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Chess and Diabetes

Chess and Diabetes

Sep 16, 2009, 1:50 AM 1

Playing Chess with Diabetes


Some people have strange handicaps.  Physical ones are usually overcome easily in chess.  Mental ones, often not at all.  But what about a handicap that COULD affect your cognitive abilities?


That is where I am at with insulin dependent diabetes.   I have been blessed with a very good education.  But the stress of the car accident in 2001 and being in the hospital for 15 days and nearly dying was a stressor that sent my body into diabetes.  I take insulin at leasst twice a day which in itself is not much fun (I average more around 4 to 6 times).


But sometimes, I get SO INVOLVED in a game, I subconsciously ignore my body’s signals that I may either need insulin or glucose.   If my sugar gets too high, I get severe headaches making it hard to concentrate.  Too low, and I feel sleepy.  I have even fallen asleep at my computer while in the middle of a game!


That was embarrassing to say the least.  I have learned, the hard way, to not ignore any hints my body is giving me.  I keep a blood sucrose kit at my desk so if I feel funny at all - I can measure my blood sugar.  If I do not, I may inadvertently give my opponent an advantage that is unrelated to chess itself.


It took me actually quite awhile to notice what was happening.  I would be playing along quite well.  Then, one blunder.  Well, everyone makes a blunder every so often.  But then two or three blunders and the game was lost.


Analyzing the game was of no use.  The computer simply told me I made blunders.  That I knew.  So what was wrong?  My rating dropped to the low 700s before I figured it out.   I was sometimes playing 5 or 6 games at once and not stopping to drink, eat, or measure my blood sugar.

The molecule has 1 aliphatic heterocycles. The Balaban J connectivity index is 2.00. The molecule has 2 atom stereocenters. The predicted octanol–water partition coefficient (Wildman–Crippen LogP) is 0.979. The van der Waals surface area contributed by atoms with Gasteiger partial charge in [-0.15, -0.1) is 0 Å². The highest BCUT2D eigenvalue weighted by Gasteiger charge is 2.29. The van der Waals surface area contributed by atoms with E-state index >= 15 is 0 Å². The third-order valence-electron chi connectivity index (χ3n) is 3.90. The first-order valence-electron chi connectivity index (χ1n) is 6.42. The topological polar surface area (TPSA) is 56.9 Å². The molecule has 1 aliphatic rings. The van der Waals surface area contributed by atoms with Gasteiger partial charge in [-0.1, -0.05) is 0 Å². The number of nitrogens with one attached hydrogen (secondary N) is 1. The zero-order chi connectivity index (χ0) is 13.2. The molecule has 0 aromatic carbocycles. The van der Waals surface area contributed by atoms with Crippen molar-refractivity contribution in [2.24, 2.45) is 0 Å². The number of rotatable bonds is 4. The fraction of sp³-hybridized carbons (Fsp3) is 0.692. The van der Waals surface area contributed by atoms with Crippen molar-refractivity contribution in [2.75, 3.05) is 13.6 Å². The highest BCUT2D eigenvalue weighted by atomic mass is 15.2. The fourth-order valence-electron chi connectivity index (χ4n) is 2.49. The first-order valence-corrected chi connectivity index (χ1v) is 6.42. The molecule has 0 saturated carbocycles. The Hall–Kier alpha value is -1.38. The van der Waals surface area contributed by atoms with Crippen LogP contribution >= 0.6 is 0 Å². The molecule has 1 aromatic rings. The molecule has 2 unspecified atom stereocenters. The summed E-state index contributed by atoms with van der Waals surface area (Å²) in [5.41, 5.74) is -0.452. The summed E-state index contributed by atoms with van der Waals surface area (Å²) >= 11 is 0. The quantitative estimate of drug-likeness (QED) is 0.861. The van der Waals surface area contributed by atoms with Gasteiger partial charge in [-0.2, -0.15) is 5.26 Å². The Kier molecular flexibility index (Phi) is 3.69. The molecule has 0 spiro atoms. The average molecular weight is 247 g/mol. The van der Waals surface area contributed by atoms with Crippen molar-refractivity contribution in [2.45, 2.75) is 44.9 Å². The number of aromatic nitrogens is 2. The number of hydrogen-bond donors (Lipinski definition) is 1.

This happened a lot in tournaments.  I would play and play and play.  Then I make a really stupid blunder.  And another.


If you have diabetes, all I can do is recommend to you what I have learned.    When you sit down to play chess, be ready.  Have insulin at hand, something with sucrose, and your testing kit.  But most of all, do not be afraid to log off and check things.


I felt like I should play, especially if I was playing someone from a distant time zone.  This got me in trouble physically.  I have learned to log off and go eat something.  Or to check my blood sugar.


It is not fair to my opponents to not be giving them my best game.  I need to log off.  Check things - fix them if necessary - then log back on and play.  


Since doing that, my rating has gone from about 700 to closer to 950 in a short time period (at the time of this writing).  I, like everyone, would like for it to go much higher.  But it won’t if I do not take care of myself.


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